Tuesday, November 20, 2012

Recipe for a vital primary care workforce

Thanksgiving is just around the corner, and so it seems appropriate to share a recipe:

Recipe for a vital primary care workforce

1. Accept more students into medical schools who are likely to choose primary care.
2. Validate medical students' interest in primary care.
3. Provide adequate Family Medicine and General Internal Medicine training opportunities.
4. Enact meaningful payment reform.

Now, a sub-par cook such as myself needs a little more detail than just the basics to pull off such a complicated recipe...


1. Accept more students into medical schools who are likely to choose primary care.

Studies show that medical students who choose primary care are more likely to:
    Live in a rural area and/or plan to return to work in a rural area (1)
    Live in a disadvantaged area and/or plan to work in a disadvantaged area (2)
    Have grown up in a low or middle socioeconomic neighborhood (1,2)
    Not plan a research career* (1)
    Believe primary care is important and plan to practice primary care (1,4)
    Be indifferent about earning a high income after residency (1)
    Be female, older, and/or married (3)

2. Validate medical students' interest in primary care.

It's not enough to accept the right students into medical school; schools must also support interest in primary care.  Here's what's been proven to increase the number of grads choosing primary care careers:
    Increase mandatory rotation time in Family Medicine and General Internal Medicine. (2)
    Rotate at two or more Family Medicine sites. (4)
    Require a longitudinal primary care experience.  (3)
    Expose students regularly to academically credible FM/GIM faculty. (3)

3. Provide adequate FM and GIM training opportunities.

Medical school graduate numbers are increasing as new schools open and existing schools expand their class size, but there are not enough residency slots for all of them. Some estimate that we will need 52,000 new primary care doctors by 2025, largely thanks to the Affordable Care Act, (6) and our capacity to train them is lacking.  Additionally, few Internal Medicine residency graduates are practicing primary care these days, so the bulk of those 52,000 will likely need to be Family Medicine docs.  Unfortunately, Family Medicine residencies are not growing in numbers and capacity but are instead closing at an alarming rate. (5)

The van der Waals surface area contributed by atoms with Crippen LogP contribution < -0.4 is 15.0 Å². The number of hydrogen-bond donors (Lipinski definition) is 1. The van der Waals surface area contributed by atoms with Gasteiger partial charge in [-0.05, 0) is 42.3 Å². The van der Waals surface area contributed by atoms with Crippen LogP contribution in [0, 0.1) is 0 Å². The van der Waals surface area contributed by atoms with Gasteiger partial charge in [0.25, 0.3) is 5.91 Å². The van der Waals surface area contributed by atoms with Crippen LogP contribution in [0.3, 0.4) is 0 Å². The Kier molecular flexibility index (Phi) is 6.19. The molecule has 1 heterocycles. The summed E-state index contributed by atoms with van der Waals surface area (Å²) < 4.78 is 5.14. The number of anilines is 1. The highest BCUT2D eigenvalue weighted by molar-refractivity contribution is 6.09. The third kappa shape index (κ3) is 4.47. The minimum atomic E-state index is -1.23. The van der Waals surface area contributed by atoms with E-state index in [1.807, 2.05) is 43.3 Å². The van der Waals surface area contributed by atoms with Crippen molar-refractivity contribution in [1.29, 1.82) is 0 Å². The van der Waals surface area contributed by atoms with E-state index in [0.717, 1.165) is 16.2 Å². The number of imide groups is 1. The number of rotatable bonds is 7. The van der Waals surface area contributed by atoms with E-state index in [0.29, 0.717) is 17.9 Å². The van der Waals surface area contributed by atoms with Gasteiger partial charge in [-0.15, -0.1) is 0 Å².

One of the local health systems here closed a Family Medicine residency program to "rebalance" their budget and workforce needs.  Those GME slots are going to a vascular surgery residency.  Local pressures are leading health systems to make short-sighted choices about what kind of medical specialities we are training our future physician workforce for.


4. Enact meaningful payment reform.

Payors devalue primary care by paying more for procedures and specialist care than for comprehensive, preventive primary care.  Case in point - our residency program practice earns about twice as much for doing a circumcision (a simple procedure that takes about 10 minutes) than for admitting a patient with complicated problems to the hospital.  We earn more for snipping off a skin tag than providing 45 minutes of direct patient counseling about chronic disease.  

The current "Medicare physician payment formula...rewards volume over quality and that discourages growth of primary care." (7)  Systems produce what they are designed to produce, and right now our payment system disincentivizes primary care by better rewarding procedures and specialists. Unnecessarily expensive care does not produce better patient outcomes, and it certainly won't help the US balance its bloated budget. (8)


Shifting our nation's health emphasis back to quality primary care will take deliberate effort by many parties.  I would argue, however, that the payoff will be more than worth it.  US counties with more primary care docs have lower health costs and longer life expectancies compared to counties with a heavier emphasis on specialists. (9) Yes, we need our specialist colleagues.  


But I'd argue, at this point in US history, that we need Family Medicine more.


1 http://www.ncbi.nlm.nih.gov/pubmed/1985676
2 http://www.ncbi.nlm.nih.gov/pubmed/14963077
*  Not to say that research in primary care isn't vitally important...just citing the studies.
3 http://www.ncbi.nlm.nih.gov/pubmed/7612128
4 http://www.ncbi.nlm.nih.gov/pubmed/15057616
5 http://www.ncbi.nlm.nih.gov/pubmed/14603401, http://www.ncbi.nlm.nih.gov/pubmed/1544533
6 http://www.thefiscaltimes.com/Articles/2012/11/19/Wanted-52000-More-Primary-Doctors-by-2025.aspx#page1
7 http://www.aafp.org/online/en/home/publications/news/news-now/government-medicine/20121107electionresults.html, http://www.hrsa.gov/advisorycommittees/bhpradvisory/cogme/Reports/twentiethreport.pdf
8 http://www.jsonline.com/business/looming-primary-care-shortage-starts-with-med-school-to39lu9-134971463.html
9 http://bostonreview.net/BR30.6/starfield.php

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